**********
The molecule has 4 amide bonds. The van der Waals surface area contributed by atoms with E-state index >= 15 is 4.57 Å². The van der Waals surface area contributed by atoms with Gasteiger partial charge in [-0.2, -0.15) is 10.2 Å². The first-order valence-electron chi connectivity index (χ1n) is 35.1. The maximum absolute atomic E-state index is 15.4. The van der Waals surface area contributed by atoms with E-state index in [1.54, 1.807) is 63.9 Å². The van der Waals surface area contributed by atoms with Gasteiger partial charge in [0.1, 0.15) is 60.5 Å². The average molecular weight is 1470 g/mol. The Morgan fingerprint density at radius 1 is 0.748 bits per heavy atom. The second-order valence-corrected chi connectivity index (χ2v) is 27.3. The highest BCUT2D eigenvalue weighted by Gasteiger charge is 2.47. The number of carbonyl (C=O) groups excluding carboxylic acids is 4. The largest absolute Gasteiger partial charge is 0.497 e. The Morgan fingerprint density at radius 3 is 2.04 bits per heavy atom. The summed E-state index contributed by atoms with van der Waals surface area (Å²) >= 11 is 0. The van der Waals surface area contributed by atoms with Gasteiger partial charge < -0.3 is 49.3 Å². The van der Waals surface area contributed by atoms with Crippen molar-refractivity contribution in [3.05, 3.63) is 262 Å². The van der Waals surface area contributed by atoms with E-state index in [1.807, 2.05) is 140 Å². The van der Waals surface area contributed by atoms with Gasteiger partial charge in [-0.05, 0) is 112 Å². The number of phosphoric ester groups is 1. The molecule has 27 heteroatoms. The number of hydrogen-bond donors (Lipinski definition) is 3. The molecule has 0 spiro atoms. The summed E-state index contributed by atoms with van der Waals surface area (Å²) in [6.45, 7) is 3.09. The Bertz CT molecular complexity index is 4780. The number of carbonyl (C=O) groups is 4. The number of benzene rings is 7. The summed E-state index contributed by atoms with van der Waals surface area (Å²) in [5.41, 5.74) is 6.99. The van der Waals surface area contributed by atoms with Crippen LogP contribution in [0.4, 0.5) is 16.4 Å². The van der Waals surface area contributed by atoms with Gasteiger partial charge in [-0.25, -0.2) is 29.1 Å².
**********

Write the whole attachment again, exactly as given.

The molecule has 4 amide bonds. The van der Waals surface area contributed by atoms with E-state index >= 15 is 4.57 Å². The van der Waals surface area contributed by atoms with Gasteiger partial charge in [-0.2, -0.15) is 10.2 Å². The first-order valence-electron chi connectivity index (χ1n) is 35.1. The maximum absolute atomic E-state index is 15.4. The van der Waals surface area contributed by atoms with E-state index in [1.54, 1.807) is 63.9 Å². The van der Waals surface area contributed by atoms with Gasteiger partial charge in [0.1, 0.15) is 60.5 Å². The average molecular weight is 1470 g/mol. The Morgan fingerprint density at radius 1 is 0.748 bits per heavy atom. The second-order valence-corrected chi connectivity index (χ2v) is 27.3. The highest BCUT2D eigenvalue weighted by Gasteiger charge is 2.47. The number of carbonyl (C=O) groups excluding carboxylic acids is 4. The largest absolute Gasteiger partial charge is 0.497 e. The Morgan fingerprint density at radius 3 is 2.04 bits per heavy atom. The summed E-state index contributed by atoms with van der Waals surface area (Å²) >= 11 is 0. The van der Waals surface area contributed by atoms with Gasteiger partial charge < -0.3 is 49.3 Å². The van der Waals surface area contributed by atoms with Crippen molar-refractivity contribution in [3.05, 3.63) is 262 Å². The van der Waals surface area contributed by atoms with E-state index in [1.807, 2.05) is 140 Å². The van der Waals surface area contributed by atoms with Gasteiger partial charge in [-0.05, 0) is 112 Å². The number of phosphoric ester groups is 1. The molecule has 27 heteroatoms. The number of hydrogen-bond donors (Lipinski definition) is 3. The molecule has 0 spiro atoms. The summed E-state index contributed by atoms with van der Waals surface area (Å²) in [6.45, 7) is 3.09. The Bertz CT molecular complexity index is 4780. The number of carbonyl (C=O) groups is 4. The number of benzene rings is 7. The summed E-state index contributed by atoms with van der Waals surface area (Å²) in [5.41, 5.74) is 6.99. The van der Waals surface area contributed by atoms with Crippen LogP contribution in [0.4, 0.5) is 16.4 Å². The van der Waals surface area contributed by atoms with Gasteiger partial charge in [-0.25, -0.2) is 29.1 Å².